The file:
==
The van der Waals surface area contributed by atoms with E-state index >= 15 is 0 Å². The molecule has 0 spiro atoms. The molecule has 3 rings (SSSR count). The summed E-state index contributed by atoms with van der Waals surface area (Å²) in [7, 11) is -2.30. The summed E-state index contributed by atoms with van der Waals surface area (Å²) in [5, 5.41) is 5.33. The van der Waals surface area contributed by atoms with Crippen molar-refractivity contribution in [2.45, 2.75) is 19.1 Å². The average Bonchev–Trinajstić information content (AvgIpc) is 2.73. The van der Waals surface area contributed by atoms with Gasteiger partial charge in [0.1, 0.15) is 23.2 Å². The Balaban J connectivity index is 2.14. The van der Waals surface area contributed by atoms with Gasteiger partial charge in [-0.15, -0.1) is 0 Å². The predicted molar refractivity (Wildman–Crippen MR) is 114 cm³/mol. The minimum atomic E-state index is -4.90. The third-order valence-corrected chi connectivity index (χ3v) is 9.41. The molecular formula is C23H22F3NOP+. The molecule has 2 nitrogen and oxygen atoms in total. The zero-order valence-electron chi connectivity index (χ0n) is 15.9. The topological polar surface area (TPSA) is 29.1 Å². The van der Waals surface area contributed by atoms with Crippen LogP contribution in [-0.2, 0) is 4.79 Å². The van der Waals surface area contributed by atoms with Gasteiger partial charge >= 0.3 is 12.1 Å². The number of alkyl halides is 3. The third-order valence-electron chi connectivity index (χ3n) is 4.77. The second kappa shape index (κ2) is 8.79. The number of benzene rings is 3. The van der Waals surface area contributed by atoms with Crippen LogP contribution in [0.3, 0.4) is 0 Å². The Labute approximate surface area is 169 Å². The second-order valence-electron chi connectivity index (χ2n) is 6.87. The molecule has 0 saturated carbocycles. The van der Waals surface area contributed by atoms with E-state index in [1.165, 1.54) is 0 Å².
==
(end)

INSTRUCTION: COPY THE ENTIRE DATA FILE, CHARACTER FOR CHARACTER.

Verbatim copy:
The van der Waals surface area contributed by atoms with E-state index >= 15 is 0 Å². The molecule has 0 spiro atoms. The molecule has 3 rings (SSSR count). The summed E-state index contributed by atoms with van der Waals surface area (Å²) in [7, 11) is -2.30. The summed E-state index contributed by atoms with van der Waals surface area (Å²) in [5, 5.41) is 5.33. The van der Waals surface area contributed by atoms with Crippen molar-refractivity contribution in [2.45, 2.75) is 19.1 Å². The average Bonchev–Trinajstić information content (AvgIpc) is 2.73. The van der Waals surface area contributed by atoms with Gasteiger partial charge in [0.1, 0.15) is 23.2 Å². The Balaban J connectivity index is 2.14. The van der Waals surface area contributed by atoms with Gasteiger partial charge in [-0.15, -0.1) is 0 Å². The predicted molar refractivity (Wildman–Crippen MR) is 114 cm³/mol. The minimum atomic E-state index is -4.90. The third-order valence-corrected chi connectivity index (χ3v) is 9.41. The molecular formula is C23H22F3NOP+. The molecule has 2 nitrogen and oxygen atoms in total. The zero-order valence-electron chi connectivity index (χ0n) is 15.9. The topological polar surface area (TPSA) is 29.1 Å². The van der Waals surface area contributed by atoms with Crippen LogP contribution in [-0.2, 0) is 4.79 Å². The van der Waals surface area contributed by atoms with Gasteiger partial charge >= 0.3 is 12.1 Å². The number of alkyl halides is 3. The third-order valence-electron chi connectivity index (χ3n) is 4.77. The second kappa shape index (κ2) is 8.79. The number of benzene rings is 3. The van der Waals surface area contributed by atoms with Crippen LogP contribution in [0.3, 0.4) is 0 Å². The Labute approximate surface area is 169 Å². The second-order valence-electron chi connectivity index (χ2n) is 6.87. The molecule has 0 saturated carbocycles. The van der Waals surface area contributed by atoms with E-state index in [1.165, 1.54) is 0 Å².